One Size Fits All? Not for Metrics!

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Imagine if your HR partners told you they were going to use one metric to measure all of your employees, and that should be how you determine each one’s overall effectiveness.

You’d push back immediately.

You’d say that your software developers should have different measurements than your salespeople, who should have different measurements than your trainers and your customer service reps.

And you’d be right.

So, why do we think all companies should use the same customer measurement?

Spoiler alert: They shouldn’t.

Even within one business category, companies are creating very different experiences, and therefore should measure differently.

Consider your desired outcome

Publix and Aldi deliver very different experiences. At least prior to the pandemic, Publix looked to inspire shoppers with their food demonstrations and samples. With or without a pandemic, you won’t find those at Aldi. And while I don’t know exactly what emotions Aldi is looking to elicit, I doubt “inspired” is one of them.

Publix and Aldi – and Whole Foods and Kroger and Wal-Mart and Target – create different outcomes. So measuring the customer experience in the same way is ridiculous. (Not to mention an ineffective use of time and resources, especially when you consider what you could be measuring and learning instead.)

In addition, there are times when using NPS’s “likelihood to recommend” question makes no sense.

There are times when using NPS’s “likelihood to recommend” question makes no sense.

Here’s just one example: We’ve worked with direct competitors in the life insurance space, and both have used this question for all audiences. The NPS score was very low when we ran the survey for annuity customers, but when we asked a follow-up question – “Why?” – respondents told us, “I don’t normally talk about life insurance companies to my friends.” Given that, NPS makes no sense.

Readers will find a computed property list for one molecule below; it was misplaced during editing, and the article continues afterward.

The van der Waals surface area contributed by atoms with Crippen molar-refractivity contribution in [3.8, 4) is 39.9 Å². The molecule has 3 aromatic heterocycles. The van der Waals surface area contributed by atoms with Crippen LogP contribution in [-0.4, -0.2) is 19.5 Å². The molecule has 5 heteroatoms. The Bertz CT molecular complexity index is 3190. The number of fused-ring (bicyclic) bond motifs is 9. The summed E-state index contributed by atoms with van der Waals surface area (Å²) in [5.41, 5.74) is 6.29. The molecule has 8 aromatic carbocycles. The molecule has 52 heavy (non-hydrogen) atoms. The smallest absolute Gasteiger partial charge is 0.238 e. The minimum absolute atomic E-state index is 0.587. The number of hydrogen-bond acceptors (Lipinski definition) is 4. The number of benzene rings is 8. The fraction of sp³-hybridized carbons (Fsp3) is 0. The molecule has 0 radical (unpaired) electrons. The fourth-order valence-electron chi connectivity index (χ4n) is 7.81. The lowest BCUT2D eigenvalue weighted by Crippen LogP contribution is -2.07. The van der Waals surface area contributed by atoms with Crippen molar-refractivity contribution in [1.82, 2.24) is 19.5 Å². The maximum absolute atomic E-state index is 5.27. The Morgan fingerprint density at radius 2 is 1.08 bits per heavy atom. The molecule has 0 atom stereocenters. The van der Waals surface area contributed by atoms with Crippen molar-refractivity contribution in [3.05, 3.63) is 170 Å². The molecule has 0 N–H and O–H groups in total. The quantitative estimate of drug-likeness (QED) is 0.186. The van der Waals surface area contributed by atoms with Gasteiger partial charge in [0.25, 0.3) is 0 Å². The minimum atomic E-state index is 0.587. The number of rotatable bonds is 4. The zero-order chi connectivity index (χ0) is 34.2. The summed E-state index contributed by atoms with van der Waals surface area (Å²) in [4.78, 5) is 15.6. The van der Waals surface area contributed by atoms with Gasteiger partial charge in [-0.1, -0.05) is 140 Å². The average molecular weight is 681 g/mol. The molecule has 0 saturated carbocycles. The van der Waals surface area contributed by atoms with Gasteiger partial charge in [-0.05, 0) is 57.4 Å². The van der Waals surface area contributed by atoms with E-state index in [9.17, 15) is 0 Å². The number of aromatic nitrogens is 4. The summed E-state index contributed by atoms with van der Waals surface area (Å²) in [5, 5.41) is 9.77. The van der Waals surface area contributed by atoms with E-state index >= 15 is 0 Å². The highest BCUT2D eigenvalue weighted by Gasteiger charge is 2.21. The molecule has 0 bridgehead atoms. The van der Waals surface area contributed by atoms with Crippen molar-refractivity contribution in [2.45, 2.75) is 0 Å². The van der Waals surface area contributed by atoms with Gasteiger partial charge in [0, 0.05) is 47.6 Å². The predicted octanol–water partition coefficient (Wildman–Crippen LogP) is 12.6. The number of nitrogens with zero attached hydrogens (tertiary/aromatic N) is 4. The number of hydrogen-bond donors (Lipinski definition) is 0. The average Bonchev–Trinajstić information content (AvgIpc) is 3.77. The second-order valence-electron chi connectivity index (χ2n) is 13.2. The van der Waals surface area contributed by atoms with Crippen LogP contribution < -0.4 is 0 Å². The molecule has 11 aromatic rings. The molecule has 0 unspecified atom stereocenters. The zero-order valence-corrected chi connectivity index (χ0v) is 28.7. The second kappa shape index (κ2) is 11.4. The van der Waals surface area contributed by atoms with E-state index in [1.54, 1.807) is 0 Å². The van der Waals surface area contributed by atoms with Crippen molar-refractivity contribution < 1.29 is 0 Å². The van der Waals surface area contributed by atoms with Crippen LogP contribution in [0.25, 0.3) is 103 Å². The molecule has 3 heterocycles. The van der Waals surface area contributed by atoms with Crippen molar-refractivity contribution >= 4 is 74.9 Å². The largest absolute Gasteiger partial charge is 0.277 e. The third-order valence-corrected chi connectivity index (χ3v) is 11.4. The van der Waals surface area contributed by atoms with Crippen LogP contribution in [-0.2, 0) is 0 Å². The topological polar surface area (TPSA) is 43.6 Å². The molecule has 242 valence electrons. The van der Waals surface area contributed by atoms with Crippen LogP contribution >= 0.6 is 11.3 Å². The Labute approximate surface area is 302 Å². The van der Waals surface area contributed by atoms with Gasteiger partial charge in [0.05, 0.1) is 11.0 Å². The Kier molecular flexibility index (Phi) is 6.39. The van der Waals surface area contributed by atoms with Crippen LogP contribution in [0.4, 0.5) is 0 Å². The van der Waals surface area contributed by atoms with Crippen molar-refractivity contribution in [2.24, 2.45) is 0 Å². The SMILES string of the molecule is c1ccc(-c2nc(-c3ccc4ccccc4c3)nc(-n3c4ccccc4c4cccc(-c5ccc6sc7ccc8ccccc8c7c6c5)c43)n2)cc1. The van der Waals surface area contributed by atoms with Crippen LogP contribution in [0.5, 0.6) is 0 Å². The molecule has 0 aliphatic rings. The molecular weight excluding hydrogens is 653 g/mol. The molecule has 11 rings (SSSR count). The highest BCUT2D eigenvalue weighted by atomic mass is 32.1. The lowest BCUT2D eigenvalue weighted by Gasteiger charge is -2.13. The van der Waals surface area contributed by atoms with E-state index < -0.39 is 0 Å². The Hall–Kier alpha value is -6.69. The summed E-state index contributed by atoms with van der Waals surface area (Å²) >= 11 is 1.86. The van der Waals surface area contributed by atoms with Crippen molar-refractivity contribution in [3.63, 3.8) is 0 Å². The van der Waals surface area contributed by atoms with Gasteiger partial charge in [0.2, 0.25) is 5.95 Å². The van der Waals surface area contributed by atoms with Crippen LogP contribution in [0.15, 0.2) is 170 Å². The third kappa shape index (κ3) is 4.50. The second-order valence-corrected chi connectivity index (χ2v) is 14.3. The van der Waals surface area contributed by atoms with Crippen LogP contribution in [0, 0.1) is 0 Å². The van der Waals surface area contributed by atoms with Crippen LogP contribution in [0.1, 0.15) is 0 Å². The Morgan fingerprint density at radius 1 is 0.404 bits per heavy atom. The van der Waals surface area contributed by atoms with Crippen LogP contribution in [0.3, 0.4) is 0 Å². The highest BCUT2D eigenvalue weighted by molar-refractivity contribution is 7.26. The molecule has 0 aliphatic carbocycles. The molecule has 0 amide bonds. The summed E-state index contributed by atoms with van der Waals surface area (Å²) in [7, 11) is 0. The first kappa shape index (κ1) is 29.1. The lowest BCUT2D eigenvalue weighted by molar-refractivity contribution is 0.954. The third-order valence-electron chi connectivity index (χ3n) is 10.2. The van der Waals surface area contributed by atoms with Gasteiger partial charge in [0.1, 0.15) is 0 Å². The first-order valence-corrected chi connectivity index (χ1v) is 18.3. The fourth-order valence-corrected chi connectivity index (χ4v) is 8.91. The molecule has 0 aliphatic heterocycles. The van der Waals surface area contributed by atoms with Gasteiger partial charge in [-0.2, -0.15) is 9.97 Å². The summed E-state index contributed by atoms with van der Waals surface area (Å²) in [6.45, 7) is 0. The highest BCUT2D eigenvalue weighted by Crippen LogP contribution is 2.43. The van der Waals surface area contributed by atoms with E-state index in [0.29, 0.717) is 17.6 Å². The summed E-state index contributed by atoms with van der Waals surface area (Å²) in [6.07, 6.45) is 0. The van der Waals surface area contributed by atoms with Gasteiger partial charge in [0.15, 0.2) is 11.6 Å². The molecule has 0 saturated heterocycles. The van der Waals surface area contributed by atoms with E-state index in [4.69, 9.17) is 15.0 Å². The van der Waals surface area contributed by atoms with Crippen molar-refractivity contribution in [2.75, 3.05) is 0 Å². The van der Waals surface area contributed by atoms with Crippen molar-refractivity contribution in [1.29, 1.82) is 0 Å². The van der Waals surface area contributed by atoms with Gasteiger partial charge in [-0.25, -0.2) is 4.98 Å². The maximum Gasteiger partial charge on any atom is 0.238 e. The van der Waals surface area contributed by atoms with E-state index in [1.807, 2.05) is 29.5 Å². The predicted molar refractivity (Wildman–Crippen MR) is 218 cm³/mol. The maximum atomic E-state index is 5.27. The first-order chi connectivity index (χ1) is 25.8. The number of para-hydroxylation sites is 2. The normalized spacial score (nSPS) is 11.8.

But when we look at the financial professional customer, the story changes.

For both of those insurance companies, revenue is completely dependent on their financial professionals recommending them. So using this NPS question makes intuitive sense. But you still need to test it.

Connect the dots

A number of years back, Capital One 360 looked at who referred customers to them. They have a referral program, and they linked the results with their two survey scores: “How likely are you to recommend us?” and “How simple was your experience?”

They expected the likely-to-recommend score to predict referrals. (Wouldn’t you?) Instead, they found that simplicity was a far better predictor of referrals than likelihood to recommend!

Use three steps when deciding what metrics to use to track your program:

  1. Identify the outcome you are trying to create in your customer experience. For an annuity customer, the top priority probably isn’t recommendations (although both companies would take that). The more likely ideal outcome is for customers to keep their account active (vs. closing it out) and to add more funds. That requires confidence. So customers indicating “this company has my best interests at heart” will likely be a better metric than likelihood to recommend.
  2. Test that ideal metric – along with a few others – to see which best predicts that outcome. Do customers who have stayed with you a long time and added funds to their accounts give higher scores on this metric?
  3. Socialize the results. Proactively help executives understand why this metric makes the most sense for your company (no matter what some speaker at a conference said).

Doing this will not only mean you’re measuring something that matters, it also makes it easier to show how your work is creating impact. And that’s the most critical outcome for any CX program.

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